While most nurses who work for state and local health departments report high levels of job satisfaction, they are not happy with salary compensation or limited promotion opportunities, according to a report released last week by the Robert Wood Johnson Foundation (RWJF).
The good news: Approximately 85 percent of nurses are satisfied with their jobs and 90 percent report they make a difference in their communities. However, only 41 percent say they are fairly compensated for the work they perform while only 33 percent consider their salaries adequate.
The study also revealed nurses in local health departments report lower salary ranges than most positions in state health departments.
Public health nurses also expressed concerns about career advancement, with 56 percent of nurses agreeing or strongly agreeing that promotion opportunities are lacking.
Based on the survey findings, the Public Health Nursing Workforce Advisory Committee recommends looking into how healthcare reform will affect the functions and responsibilities of public health nurses and the education they need. As of now, only 10 states require public health nurses to hold Bachelor of Science in Nursing degrees.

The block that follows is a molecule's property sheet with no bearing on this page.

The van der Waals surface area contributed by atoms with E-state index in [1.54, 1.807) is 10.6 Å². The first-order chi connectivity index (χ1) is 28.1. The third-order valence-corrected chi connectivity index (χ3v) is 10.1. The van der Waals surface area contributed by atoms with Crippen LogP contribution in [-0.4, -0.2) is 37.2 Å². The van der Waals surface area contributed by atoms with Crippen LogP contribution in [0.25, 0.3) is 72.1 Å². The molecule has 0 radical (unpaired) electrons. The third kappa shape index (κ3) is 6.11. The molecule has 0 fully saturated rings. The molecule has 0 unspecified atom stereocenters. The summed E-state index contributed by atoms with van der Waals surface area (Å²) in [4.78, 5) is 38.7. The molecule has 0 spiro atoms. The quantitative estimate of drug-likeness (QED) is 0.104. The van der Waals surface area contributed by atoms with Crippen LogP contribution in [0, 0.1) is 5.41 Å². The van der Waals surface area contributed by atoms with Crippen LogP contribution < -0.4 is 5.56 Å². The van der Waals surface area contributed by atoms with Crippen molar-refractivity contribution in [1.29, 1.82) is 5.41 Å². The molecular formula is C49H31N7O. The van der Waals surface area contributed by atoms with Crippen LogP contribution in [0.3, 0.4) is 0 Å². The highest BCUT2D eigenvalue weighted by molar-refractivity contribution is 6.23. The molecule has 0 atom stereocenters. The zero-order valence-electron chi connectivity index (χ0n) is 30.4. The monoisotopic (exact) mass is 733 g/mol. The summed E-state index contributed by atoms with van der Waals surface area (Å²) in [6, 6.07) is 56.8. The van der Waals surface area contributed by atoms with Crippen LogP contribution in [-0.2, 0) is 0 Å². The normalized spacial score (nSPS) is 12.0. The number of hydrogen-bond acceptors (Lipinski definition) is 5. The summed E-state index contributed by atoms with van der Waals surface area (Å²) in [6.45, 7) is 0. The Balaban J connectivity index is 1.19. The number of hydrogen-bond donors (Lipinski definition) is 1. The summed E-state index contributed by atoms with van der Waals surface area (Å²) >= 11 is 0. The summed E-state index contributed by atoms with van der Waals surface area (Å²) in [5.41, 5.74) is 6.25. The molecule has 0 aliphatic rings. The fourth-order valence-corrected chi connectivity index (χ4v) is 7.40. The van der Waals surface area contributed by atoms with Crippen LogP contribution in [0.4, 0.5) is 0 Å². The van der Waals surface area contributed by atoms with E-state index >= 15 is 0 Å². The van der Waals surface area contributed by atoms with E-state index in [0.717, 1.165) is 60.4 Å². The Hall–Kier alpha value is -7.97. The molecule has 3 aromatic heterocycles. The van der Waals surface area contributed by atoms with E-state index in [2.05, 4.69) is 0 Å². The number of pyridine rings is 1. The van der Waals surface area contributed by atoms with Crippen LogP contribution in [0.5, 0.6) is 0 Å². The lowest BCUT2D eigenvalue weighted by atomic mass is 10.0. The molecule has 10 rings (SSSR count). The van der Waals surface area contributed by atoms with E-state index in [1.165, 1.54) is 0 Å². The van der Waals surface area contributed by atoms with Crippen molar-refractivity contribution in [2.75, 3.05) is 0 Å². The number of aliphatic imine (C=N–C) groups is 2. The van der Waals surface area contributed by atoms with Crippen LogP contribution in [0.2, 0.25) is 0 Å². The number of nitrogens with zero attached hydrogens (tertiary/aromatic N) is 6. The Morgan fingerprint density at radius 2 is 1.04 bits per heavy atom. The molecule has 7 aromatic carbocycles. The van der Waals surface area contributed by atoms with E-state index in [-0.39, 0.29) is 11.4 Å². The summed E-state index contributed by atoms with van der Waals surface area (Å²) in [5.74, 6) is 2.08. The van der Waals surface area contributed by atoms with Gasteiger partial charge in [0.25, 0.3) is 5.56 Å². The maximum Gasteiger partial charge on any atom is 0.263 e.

Nurses support calls for enhanced education and training, according to the survey. About 64 percent of nurses want more opportunities for training and professional development.
"It should be a high priority to address gaps and take steps to strengthen the public health nursing workforce," RWJF Senior Program Officer Pamela G. Russo, M.D., said in an announcement. "The size, makeup, and preparation of the public health nursing workforce greatly affect the ability of agencies to protect and improve the health of people in their jurisdictions," she said.